2.5

All-New X-Men #9 –

Written by Dennis Hopeless; Art by Mark Bagley
Written by Dennis Hopeless; Art by Mark Bagley

Wow.  I am…well…wow.  Reading Hopeless’ books is such a roller coaster.  I’m never sure if it’s going to be terrible or fantastic.  This issue is absolutely, without a doubt, the latter.  Hopeless shows his respect of X-Men history in his deft handling of Evan’s birthday party, showing his past upbringing and his mental state, giving the reader both some excellent characterization and some great X-character cameos in the first half of the issue.  Evan and Beast do some more time traveling (are we done pretending that time travel was really a problem and the characters had to stop or the world will end?) and we are set to do some more Apocalypse history building.

4.0

Black Panther #2 –

Written by Ta-Nehisi Coates; Art by Brian Stelfreeze
Written by Ta-Nehisi Coates; Art by Brian Stelfreeze

Coates and Stelfreeze’s second issue is a slight step downward from their debut, which was a fantastic and interesting foray into a character that I never had much connection with before.  Here, they continue to make T’Challa’s mental state of great importance, having to balance between ruler, brother, son, and citizen, but the focus gets a bit less clear towards the end, when we get some type of reveal about the not-dead/not-alive former Queen Shuri.  Coates has been clear that things will make sense as we read on — and I’m okay with that (hell, I stuck with Morning Glories for 30+ issues) — but in a world where BP is finally getting both literal and figurative screen time, I wonder if some more straight-forwardness wouldn’t be the worst thing.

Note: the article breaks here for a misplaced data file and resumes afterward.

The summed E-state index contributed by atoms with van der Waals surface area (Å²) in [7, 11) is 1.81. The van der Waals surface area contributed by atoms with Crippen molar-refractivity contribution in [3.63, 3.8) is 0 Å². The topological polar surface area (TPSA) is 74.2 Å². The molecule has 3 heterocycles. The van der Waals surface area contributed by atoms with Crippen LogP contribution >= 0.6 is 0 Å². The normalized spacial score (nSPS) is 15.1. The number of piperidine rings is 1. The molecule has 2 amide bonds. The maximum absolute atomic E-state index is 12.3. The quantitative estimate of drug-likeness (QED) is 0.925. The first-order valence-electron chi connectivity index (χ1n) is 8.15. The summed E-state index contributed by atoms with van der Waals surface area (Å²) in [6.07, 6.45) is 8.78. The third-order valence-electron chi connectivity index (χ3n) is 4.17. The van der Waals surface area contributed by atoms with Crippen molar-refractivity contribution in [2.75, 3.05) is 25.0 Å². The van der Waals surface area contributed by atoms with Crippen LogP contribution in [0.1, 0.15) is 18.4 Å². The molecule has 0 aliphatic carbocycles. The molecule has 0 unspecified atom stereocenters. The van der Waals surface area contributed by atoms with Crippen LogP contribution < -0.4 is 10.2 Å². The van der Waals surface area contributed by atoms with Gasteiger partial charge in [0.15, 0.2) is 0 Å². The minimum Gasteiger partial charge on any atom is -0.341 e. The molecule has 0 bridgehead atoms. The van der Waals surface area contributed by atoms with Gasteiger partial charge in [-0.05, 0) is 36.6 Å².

3.5

Darth Vader #20 –

Darth Vader 20
Written by Kieron Gillen; Art by Salvador Larroca & Mike Norton